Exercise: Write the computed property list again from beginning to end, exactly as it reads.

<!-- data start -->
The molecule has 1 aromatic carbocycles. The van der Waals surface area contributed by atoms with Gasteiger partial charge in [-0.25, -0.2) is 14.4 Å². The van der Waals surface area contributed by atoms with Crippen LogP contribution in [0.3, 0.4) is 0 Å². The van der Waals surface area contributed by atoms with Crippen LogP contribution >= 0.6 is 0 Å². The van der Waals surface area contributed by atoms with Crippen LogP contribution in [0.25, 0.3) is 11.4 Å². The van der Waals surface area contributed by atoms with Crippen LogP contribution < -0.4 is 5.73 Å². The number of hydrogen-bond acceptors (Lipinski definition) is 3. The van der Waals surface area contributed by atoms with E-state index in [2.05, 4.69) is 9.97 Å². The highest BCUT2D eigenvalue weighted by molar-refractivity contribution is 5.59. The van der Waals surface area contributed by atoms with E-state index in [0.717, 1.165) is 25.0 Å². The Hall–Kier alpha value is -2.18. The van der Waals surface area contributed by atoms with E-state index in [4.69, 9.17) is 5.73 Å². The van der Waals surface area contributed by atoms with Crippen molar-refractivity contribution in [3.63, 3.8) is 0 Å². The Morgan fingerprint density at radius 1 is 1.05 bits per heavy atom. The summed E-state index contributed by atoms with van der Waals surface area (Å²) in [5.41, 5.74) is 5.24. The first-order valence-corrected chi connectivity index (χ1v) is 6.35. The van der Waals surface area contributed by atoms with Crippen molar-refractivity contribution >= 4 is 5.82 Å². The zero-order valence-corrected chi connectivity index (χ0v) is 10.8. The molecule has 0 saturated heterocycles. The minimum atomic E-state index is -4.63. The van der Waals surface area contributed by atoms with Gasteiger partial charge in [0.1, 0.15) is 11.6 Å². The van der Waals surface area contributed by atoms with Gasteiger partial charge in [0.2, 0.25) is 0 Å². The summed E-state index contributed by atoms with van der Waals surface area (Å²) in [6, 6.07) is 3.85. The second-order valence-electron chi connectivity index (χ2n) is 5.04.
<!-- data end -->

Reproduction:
The molecule has 1 aromatic carbocycles. The van der Waals surface area contributed by atoms with Gasteiger partial charge in [-0.25, -0.2) is 14.4 Å². The van der Waals surface area contributed by atoms with Crippen LogP contribution in [0.3, 0.4) is 0 Å². The van der Waals surface area contributed by atoms with Crippen LogP contribution >= 0.6 is 0 Å². The van der Waals surface area contributed by atoms with Crippen LogP contribution in [0.25, 0.3) is 11.4 Å². The van der Waals surface area contributed by atoms with Crippen LogP contribution < -0.4 is 5.73 Å². The number of hydrogen-bond acceptors (Lipinski definition) is 3. The van der Waals surface area contributed by atoms with E-state index in [2.05, 4.69) is 9.97 Å². The highest BCUT2D eigenvalue weighted by molar-refractivity contribution is 5.59. The van der Waals surface area contributed by atoms with E-state index in [0.717, 1.165) is 25.0 Å². The Hall–Kier alpha value is -2.18. The van der Waals surface area contributed by atoms with E-state index in [4.69, 9.17) is 5.73 Å². The van der Waals surface area contributed by atoms with Crippen molar-refractivity contribution in [3.63, 3.8) is 0 Å². The Morgan fingerprint density at radius 1 is 1.05 bits per heavy atom. The summed E-state index contributed by atoms with van der Waals surface area (Å²) in [5.41, 5.74) is 5.24. The first-order valence-corrected chi connectivity index (χ1v) is 6.35. The van der Waals surface area contributed by atoms with Crippen molar-refractivity contribution >= 4 is 5.82 Å². The zero-order valence-corrected chi connectivity index (χ0v) is 10.8. The molecule has 0 saturated heterocycles. The minimum atomic E-state index is -4.63. The van der Waals surface area contributed by atoms with Gasteiger partial charge in [0.1, 0.15) is 11.6 Å². The van der Waals surface area contributed by atoms with Gasteiger partial charge in [0.2, 0.25) is 0 Å². The summed E-state index contributed by atoms with van der Waals surface area (Å²) in [6, 6.07) is 3.85. The second-order valence-electron chi connectivity index (χ2n) is 5.04.